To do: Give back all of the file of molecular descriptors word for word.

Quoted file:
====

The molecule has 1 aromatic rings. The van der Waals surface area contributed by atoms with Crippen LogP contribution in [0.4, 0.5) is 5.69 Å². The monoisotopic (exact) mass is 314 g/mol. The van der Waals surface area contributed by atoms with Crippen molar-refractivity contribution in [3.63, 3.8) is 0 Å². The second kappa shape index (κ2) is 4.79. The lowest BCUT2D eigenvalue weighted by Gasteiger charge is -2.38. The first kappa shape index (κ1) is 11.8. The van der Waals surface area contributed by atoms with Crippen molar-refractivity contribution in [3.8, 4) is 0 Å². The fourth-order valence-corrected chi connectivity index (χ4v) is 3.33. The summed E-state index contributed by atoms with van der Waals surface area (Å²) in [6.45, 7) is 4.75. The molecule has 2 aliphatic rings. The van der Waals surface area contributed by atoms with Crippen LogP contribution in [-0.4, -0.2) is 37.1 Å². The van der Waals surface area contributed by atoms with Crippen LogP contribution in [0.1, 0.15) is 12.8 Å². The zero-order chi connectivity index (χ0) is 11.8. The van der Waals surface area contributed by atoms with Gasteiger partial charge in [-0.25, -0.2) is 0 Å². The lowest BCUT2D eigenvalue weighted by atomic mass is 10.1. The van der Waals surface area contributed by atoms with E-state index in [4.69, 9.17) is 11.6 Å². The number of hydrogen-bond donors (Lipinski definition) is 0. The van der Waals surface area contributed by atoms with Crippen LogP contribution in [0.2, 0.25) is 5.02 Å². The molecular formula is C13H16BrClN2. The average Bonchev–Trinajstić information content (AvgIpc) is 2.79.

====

The molecule has 1 aromatic rings. The van der Waals surface area contributed by atoms with Crippen LogP contribution in [0.4, 0.5) is 5.69 Å². The monoisotopic (exact) mass is 314 g/mol. The van der Waals surface area contributed by atoms with Crippen molar-refractivity contribution in [3.63, 3.8) is 0 Å². The second kappa shape index (κ2) is 4.79. The lowest BCUT2D eigenvalue weighted by Gasteiger charge is -2.38. The first kappa shape index (κ1) is 11.8. The van der Waals surface area contributed by atoms with Crippen molar-refractivity contribution in [3.8, 4) is 0 Å². The fourth-order valence-corrected chi connectivity index (χ4v) is 3.33. The summed E-state index contributed by atoms with van der Waals surface area (Å²) in [6.45, 7) is 4.75. The molecule has 2 aliphatic rings. The van der Waals surface area contributed by atoms with Crippen LogP contribution in [-0.4, -0.2) is 37.1 Å². The van der Waals surface area contributed by atoms with Crippen LogP contribution in [0.1, 0.15) is 12.8 Å². The zero-order chi connectivity index (χ0) is 11.8. The van der Waals surface area contributed by atoms with Gasteiger partial charge in [-0.25, -0.2) is 0 Å². The lowest BCUT2D eigenvalue weighted by atomic mass is 10.1. The van der Waals surface area contributed by atoms with E-state index in [4.69, 9.17) is 11.6 Å². The number of hydrogen-bond donors (Lipinski definition) is 0. The van der Waals surface area contributed by atoms with Crippen LogP contribution in [0.2, 0.25) is 5.02 Å². The molecular formula is C13H16BrClN2. The average Bonchev–Trinajstić information content (AvgIpc) is 2.79.